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Should the GAA fly the Union Jack at games held in county grounds in NI?




between the bridges

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only on designated days...
 

between the bridges

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serious answer, as part of the on going neutralization program the GAA will have to fly no flegs, reap what you sow...
 

Éamonn an Chnoic

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I think it should probably be debated by the grass roots and see what they think. The GAA is the volunteers that run it from underage club to intercounty. It should be their decision.
 

Gurdiev

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Iarmhi ....you've been maligned on another thread . Is it true you are a sock/troll.?
 

meriwether

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serious answer, as part of the on going neutralization program the GAA will have to fly no flegs, reap what you sow...
What neutralization programme?

Is this some daft analogy you have drawn between the City hall flag issue (an official and public area) and a private orgainsation (the GAA)?

Please tell me it is. I will enjoy mocking your analogy.
 

physicist

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serious answer, as part of the on going neutralization program the GAA will have to fly no flegs, reap what you sow...
At the moment the GAA doesn't do it anywhere in the UK



(Emerald Showgrounds, Ruslip, London, Great Britain)

Then again in Rossnowlagh Donegal, Republic of Ireland



If Union flag lovers join the GAA and change it from within as part of a shared identity than fine. Similarly if those in the Orange Order want the Green White and Orange as well as just the Orange in their parades fine. To me you can be both a Gael and a Brit as many Scottish are, and both Orange and Irish as many Southern Irish have claimed.

With all the attempts of neutrality, if the best they can achieve is the nine county Ulster coat of arms, some in the loyalist community are happy with and the St Patrick's saltire that is still flown from Maynooth respectively than that should be acknowledged.

At the moment the Sheáin Bhuí Gael and the Orange Hibernian seem to keep a low profile, but to me they are the only group that can change either.

Until then, laissiez-faire to the GAA having Irish flags, and the Orange Order having their Union flags wherever they may go, and let neither side be provoked by that. The white stands for peace between traditions after all.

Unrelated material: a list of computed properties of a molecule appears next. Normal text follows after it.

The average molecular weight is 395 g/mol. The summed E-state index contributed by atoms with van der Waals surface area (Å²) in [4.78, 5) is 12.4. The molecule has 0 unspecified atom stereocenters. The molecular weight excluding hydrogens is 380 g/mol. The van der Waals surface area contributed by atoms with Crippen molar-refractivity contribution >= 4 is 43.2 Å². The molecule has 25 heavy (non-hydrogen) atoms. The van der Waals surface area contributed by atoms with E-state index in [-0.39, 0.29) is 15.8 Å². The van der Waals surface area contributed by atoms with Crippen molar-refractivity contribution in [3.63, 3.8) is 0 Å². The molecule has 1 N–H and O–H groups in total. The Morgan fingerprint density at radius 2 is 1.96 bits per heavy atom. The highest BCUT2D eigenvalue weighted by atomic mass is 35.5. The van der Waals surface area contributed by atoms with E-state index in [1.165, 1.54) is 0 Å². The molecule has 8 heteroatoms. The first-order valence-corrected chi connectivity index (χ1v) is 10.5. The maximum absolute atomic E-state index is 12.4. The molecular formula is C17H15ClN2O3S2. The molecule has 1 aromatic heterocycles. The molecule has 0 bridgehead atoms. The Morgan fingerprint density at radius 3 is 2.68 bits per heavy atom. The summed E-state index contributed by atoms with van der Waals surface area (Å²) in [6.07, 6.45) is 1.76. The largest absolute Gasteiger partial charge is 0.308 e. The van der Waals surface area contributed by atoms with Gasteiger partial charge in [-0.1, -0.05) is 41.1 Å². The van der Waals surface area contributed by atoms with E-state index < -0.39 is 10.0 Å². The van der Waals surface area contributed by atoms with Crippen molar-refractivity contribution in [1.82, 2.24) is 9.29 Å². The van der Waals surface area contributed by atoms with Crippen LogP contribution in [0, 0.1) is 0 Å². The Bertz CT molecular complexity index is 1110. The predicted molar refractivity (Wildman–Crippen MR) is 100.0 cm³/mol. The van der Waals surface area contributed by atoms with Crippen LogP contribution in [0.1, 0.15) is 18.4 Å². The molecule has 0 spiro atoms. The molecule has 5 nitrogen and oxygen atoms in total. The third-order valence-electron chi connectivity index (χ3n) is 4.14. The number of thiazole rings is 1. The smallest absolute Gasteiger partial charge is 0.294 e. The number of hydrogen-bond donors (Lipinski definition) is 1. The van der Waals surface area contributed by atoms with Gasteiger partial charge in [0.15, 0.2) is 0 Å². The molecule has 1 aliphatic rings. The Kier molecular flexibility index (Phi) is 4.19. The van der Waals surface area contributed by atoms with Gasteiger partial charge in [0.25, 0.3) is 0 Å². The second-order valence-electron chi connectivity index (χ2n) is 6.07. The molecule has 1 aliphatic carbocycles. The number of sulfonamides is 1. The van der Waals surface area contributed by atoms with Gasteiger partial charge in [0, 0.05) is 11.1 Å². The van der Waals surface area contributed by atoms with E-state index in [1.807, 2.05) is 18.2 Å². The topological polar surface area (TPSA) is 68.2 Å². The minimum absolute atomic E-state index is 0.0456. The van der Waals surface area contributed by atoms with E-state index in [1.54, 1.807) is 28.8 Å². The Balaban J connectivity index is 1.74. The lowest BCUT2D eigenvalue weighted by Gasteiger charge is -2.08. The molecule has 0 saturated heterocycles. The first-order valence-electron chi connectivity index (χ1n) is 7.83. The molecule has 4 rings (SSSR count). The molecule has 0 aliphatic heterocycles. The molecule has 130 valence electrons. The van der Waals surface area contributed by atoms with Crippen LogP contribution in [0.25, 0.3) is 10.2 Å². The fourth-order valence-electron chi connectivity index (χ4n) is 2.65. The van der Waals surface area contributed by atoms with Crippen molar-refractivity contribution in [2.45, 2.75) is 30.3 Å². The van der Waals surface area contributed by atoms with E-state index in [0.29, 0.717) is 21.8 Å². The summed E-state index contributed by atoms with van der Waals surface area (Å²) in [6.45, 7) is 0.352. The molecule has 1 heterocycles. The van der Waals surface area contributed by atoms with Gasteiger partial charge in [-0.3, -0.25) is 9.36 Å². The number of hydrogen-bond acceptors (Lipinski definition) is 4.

Glaucon

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Why would Irish people fly a flag that is emblematic of their subjugation to a foreign power? The Union Jack has no business anywhere near any institution that prides itself on being Irish.
 

eoghanacht

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Was asked this last night

What you reckon?
Should they? I don't think we have the right to insist they do anything would I welcome it? I don't really care either way.
 

eoghanacht

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serious answer, as part of the on going neutralization program the GAA will have to fly no flegs, reap what you sow...
It's hard to know with you sometimes either your just being stupid for stupids sake or you can't tell the difference between a private sporting organisation and a public building thats supposed to represent two communities.

Why are yis so against something thats considered the norm across the rest of the UK?
 
C

Castle Ray

Why would Irish people fly a flag that is emblematic of their subjugation to a foreign power? The Union Jack has no business anywhere near any institution that prides itself on being Irish.
The Union Flag has Irish symbolism running from each corner of it right to the centre of it. Many Irish institutions and Irish people are rightly proud of it. You have no right to impose what you think is Irish and not Irish on any other Irish person.
 

eoghanacht

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The Union Flag has Irish symbolism running from each corner of it. Many Irish institutions and Irish people are rightly proud of it. You have no right to impose what you think is Irish and not Irish on any other Irish person.

Whether St Patrick's flag is Irish is debatable, it was first used by the Anglo-Normans afaik
 

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